Lawsuit claims sex discrimination in grocery store hiring

2013-07-23T14:30:00Z 2013-07-23T15:54:21Z Lawsuit claims sex discrimination in grocery store hiringJoseph S. Pete, (219) 933-3316

A federal lawsuit alleges an Ultra Foods grocery store in Merrillville refused to hire women for night shift stocking jobs.

The U.S. Equal Employment Opportunity Commission filed a lawsuit last week in U.S District Court in Hammond accusing Ultra Foods and parent company SVT LLC of favoring male candidates for night stocker positions and rejecting qualified female candidates who applied for the job.

Strack and Van Til, which operates the Ultra Foods stores, tries to offer equal opportunities to everyone, said Rex Mudge, vice president of human resources.

"Obviously, Ultra Foods and Strack and Van Til are an equal employment opportunity employer," Mudge said. "We're very proud of our efforts. We disagree with the EEOC on this, and will go through the next steps."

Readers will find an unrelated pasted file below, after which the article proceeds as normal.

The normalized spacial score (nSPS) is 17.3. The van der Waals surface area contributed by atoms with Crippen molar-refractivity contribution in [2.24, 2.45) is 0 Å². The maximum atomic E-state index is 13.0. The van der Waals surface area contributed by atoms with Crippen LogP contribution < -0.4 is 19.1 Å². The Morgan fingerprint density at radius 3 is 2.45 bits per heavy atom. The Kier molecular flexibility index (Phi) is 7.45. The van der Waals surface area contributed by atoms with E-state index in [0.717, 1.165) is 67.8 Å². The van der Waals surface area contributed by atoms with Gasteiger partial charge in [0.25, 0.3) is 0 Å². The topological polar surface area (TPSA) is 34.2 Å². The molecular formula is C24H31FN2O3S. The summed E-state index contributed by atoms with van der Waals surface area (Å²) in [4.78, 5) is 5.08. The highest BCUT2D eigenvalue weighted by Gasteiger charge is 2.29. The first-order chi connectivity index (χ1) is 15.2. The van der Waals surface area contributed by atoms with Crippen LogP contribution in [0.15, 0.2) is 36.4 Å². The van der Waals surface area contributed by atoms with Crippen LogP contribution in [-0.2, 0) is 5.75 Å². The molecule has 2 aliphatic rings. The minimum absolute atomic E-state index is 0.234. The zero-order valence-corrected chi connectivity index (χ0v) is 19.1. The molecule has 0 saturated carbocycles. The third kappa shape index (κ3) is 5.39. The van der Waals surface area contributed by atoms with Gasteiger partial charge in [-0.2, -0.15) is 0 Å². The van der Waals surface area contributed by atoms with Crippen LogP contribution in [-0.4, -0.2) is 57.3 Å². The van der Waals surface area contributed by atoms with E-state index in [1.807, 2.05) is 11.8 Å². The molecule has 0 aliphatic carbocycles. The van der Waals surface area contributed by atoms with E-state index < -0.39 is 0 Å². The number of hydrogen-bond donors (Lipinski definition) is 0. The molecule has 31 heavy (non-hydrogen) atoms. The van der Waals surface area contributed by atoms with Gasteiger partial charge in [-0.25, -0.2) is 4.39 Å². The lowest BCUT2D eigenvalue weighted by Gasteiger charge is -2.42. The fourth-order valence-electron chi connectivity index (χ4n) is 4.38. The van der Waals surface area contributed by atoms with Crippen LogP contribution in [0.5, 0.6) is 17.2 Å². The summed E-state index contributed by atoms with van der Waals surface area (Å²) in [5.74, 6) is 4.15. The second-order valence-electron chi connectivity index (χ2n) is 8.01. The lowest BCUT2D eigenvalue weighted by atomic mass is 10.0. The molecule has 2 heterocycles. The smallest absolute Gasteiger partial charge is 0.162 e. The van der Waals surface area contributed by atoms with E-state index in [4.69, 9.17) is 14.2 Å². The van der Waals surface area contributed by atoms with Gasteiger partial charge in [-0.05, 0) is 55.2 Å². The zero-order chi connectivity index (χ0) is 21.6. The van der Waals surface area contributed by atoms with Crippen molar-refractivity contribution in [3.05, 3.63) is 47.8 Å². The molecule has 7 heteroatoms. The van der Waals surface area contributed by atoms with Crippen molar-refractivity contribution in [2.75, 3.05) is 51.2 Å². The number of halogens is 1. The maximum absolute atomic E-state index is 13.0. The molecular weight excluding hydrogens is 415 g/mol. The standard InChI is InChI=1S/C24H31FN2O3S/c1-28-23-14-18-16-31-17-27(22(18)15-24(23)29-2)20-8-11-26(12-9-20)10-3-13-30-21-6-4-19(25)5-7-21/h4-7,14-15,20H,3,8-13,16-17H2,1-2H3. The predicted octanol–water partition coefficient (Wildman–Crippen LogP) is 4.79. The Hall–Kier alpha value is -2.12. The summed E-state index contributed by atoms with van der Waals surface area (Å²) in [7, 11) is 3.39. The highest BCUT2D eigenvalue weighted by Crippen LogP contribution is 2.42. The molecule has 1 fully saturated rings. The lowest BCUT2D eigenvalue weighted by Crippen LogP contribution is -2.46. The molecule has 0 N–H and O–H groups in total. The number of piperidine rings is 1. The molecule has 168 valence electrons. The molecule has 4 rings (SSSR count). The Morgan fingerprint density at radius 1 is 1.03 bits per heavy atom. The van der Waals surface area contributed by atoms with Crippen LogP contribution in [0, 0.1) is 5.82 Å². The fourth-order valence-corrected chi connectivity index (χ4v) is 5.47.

In 2010, a woman applied for a night stocker job at the Merrillville grocery store, wasn't hired and filed a complaint with the federal agency, according to the lawsuit. The EEOC found, since 2010, the grocery store disproportionately hired more men than women to fill available night stocking positions, it didn't hire qualified female applicants and it instead hired less qualified male job-seekers in some cases.

Allegations in a lawsuit can be rebutted in court.

The EEOC tried to reach a pre-litigation settlement before filing the lawsuit, according to a news release. The agency's lawyers said the grocery store's actions were intentional and demonstrated a reckless indifference to the federal protected rights of women who applied for the stocking jobs.

Federal attorneys are asking the court for back pay, compensatory and punitive damages, and a permanent injunction to prevent the company from engaging in sex discrimination in hiring.

"Ordinarily, an applicant’s sex should play no lawful role in an employer's hiring decisions, and an employer who disregards federal protections designed to level the playing field for all applicants does so at its own peril,” said Laurie A. Young, regional attorney for the EEOC’s district office in Indianapolis.

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